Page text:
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No-Labor Day

September 5, 2016

Today is Labor Day.  It’s an odd name for a day off of work.  I didn’t get the day off.  Most farmers don’t.  Cows don’t take holidays; they still get milked twice a day.  Chickens don’t take holidays; they still need food and water, eggs need to be collected.  Weeds don’t take holidays.  They don’t even slow down their growth!  Day length and nighttime temperatures will slow them down, but not national holidays.  Today, even though I don’t have cows or chickens, I definitely do have weeds, so I weeded.  I also planted so my CSA members might have some lettuce in October (they haven’t seen any for weeks and weeks).  Then some watering needed to be done, because it still doesn’t rain around here.  There were tomatoes to pick and beans to pick and okra to pick and squash to pick and horrid squash bugs to kill.  Farmers labor on Labor Day and it means you have food to eat!

So in honor of farmers laboring on Labor Day, we will have a No-labor Day on this Saturday, which happens to be the second Saturday which is usually our volunteer day on the farm.  We will have not be working on the farm this Saturday.  I will be taking Saturday off.  Please don’t come expecting to work, because I will be not laboring on that day.  The stand will also not be open this week.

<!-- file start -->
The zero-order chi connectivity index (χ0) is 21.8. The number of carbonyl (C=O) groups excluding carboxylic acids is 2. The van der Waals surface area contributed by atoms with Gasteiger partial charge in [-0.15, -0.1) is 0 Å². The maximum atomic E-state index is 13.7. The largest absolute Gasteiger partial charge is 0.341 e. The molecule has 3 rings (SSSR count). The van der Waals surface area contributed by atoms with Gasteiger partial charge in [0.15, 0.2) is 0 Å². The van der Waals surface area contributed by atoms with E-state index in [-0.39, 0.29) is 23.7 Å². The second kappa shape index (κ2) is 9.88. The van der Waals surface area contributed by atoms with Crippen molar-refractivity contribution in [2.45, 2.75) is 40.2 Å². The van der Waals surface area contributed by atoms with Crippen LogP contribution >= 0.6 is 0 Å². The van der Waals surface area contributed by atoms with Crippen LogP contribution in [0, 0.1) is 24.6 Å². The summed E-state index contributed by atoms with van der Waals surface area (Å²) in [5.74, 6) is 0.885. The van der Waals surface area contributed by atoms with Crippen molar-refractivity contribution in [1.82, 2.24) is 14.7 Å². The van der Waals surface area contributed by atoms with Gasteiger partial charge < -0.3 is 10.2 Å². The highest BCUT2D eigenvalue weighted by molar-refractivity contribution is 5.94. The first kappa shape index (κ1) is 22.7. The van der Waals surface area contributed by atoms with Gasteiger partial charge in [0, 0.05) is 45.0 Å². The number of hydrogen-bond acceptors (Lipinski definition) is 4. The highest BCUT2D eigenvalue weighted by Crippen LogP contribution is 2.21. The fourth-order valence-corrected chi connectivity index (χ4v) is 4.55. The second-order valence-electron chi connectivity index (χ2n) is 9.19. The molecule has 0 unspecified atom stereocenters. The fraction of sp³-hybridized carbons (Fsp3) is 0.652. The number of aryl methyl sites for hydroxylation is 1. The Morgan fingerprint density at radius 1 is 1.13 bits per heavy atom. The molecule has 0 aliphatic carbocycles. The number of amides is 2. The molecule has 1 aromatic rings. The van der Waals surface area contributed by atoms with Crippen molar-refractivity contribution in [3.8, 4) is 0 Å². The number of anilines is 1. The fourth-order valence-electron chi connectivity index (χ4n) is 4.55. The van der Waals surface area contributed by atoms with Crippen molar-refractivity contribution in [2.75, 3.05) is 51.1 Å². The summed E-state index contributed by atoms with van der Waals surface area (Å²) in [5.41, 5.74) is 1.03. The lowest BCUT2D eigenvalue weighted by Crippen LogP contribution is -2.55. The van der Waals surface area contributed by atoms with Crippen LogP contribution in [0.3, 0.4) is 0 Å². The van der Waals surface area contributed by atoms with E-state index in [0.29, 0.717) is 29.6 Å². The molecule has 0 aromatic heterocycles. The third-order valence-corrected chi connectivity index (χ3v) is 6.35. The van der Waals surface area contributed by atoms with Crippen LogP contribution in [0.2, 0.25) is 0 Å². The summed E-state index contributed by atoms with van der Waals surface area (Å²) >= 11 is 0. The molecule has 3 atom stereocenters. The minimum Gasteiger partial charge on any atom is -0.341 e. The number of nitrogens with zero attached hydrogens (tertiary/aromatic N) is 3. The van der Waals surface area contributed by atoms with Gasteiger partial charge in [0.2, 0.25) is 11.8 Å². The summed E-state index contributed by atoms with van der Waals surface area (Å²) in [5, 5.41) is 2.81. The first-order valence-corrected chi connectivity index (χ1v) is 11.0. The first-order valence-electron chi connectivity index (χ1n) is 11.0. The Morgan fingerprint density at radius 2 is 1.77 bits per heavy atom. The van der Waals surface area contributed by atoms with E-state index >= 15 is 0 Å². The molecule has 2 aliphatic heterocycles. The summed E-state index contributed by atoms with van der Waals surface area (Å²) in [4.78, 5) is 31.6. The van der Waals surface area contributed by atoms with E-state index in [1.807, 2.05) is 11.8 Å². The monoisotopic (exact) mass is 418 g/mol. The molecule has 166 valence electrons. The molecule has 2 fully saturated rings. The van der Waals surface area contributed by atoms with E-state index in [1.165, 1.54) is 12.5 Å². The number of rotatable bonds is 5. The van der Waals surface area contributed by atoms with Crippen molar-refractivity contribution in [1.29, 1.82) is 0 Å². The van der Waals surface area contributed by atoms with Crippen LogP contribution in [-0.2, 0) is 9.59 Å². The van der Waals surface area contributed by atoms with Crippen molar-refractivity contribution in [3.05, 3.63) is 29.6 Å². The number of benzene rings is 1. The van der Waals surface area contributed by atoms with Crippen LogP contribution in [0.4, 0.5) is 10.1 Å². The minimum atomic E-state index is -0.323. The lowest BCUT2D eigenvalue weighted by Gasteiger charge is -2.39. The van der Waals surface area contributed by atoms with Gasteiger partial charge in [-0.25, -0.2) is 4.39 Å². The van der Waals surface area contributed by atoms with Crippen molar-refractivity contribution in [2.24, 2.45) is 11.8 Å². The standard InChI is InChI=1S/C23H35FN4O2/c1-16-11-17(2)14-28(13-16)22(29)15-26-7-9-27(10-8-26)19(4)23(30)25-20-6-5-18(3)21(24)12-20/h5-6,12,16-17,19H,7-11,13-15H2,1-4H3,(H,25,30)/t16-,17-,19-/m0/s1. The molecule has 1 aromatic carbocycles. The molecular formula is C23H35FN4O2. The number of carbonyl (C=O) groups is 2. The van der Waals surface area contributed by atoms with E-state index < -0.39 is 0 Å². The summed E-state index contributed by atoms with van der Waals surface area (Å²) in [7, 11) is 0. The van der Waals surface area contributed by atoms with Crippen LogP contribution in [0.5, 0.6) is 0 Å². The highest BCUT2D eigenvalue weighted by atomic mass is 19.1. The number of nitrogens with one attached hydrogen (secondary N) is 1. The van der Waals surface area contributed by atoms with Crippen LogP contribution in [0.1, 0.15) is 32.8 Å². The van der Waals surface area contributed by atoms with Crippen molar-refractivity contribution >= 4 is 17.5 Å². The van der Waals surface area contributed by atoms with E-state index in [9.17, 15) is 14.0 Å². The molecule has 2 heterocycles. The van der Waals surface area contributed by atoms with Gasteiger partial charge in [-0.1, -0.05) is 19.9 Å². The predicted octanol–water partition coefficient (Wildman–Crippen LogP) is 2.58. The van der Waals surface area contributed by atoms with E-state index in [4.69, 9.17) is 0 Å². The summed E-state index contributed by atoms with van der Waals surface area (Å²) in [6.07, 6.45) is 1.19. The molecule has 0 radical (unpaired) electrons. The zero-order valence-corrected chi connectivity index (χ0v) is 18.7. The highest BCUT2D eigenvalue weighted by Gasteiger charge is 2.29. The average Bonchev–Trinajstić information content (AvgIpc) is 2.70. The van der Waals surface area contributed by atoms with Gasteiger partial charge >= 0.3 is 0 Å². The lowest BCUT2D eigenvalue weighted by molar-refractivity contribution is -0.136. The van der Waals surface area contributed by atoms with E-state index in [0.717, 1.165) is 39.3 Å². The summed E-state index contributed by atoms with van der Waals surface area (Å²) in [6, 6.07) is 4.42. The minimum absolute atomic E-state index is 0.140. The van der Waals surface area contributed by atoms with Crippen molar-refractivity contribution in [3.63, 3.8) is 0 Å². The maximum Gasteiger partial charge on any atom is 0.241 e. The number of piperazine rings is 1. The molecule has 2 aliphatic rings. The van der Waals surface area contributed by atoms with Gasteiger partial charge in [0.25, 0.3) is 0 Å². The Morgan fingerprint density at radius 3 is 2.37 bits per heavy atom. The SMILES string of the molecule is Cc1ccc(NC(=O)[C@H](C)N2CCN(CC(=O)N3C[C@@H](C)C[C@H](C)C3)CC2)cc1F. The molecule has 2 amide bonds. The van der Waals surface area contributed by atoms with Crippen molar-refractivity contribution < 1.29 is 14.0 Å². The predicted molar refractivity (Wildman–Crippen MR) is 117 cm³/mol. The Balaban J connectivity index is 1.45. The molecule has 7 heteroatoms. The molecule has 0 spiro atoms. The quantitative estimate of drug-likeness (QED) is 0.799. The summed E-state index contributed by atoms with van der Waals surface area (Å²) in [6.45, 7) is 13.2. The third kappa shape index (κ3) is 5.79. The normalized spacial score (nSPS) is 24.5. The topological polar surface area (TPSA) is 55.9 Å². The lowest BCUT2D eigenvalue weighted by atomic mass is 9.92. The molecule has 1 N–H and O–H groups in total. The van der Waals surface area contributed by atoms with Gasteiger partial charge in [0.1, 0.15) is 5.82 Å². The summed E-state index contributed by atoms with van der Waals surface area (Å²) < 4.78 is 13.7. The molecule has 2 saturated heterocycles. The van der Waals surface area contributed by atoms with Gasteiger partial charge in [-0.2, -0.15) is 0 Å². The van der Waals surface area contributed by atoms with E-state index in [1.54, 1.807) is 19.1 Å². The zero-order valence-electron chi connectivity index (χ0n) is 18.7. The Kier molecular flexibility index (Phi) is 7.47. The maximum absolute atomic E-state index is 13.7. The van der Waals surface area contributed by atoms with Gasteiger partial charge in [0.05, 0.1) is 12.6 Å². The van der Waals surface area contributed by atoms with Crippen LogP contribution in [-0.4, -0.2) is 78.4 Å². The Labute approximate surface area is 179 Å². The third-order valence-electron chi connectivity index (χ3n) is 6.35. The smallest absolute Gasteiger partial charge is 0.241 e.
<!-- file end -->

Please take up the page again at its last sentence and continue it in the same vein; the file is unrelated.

Enjoy your first full week of September!


2 Comments leave one →
  1. September 22, 2016 2:45 pm

    How do you kill your squash bugs? They ruined my pumpkins this year 😦

    • wilsonstreeturbanfarm permalink*
      September 23, 2016 10:03 am

      Squash bugs are nasty. We try to keep the area weeds down to reduce wintering-over spots. We rotate where the squash is grown each year. The plants are planted in landscape material that covers the ground to reduce hiding spots and soil exposure as well as weeds. We cover all our squash plants with row covers until they are flowering (beginning of July or so), then spray immediately upon uncovering with a product called Surround (simply a clay wettable powder that creates an unpleasant barrier – not an insecticide). Ideally, we would spray the plants weekly or bi-weekly in an effort to keep the leaves covered, but we are not that efficient. This method postpones the peak of bugs so our plants have a chance to get strong before the onslaught. This year, we discovered duct tape! The eggs stick to it with very little damage done to the leaves. I also used a small battery-powered vacuum to suck up the bugs at one point. At the end of the season, we clean everything out of the patch and sweep the remaining bugs off the landscape material. Even with all this, we had squash bug damage. Growing organic squash can be very challenging!

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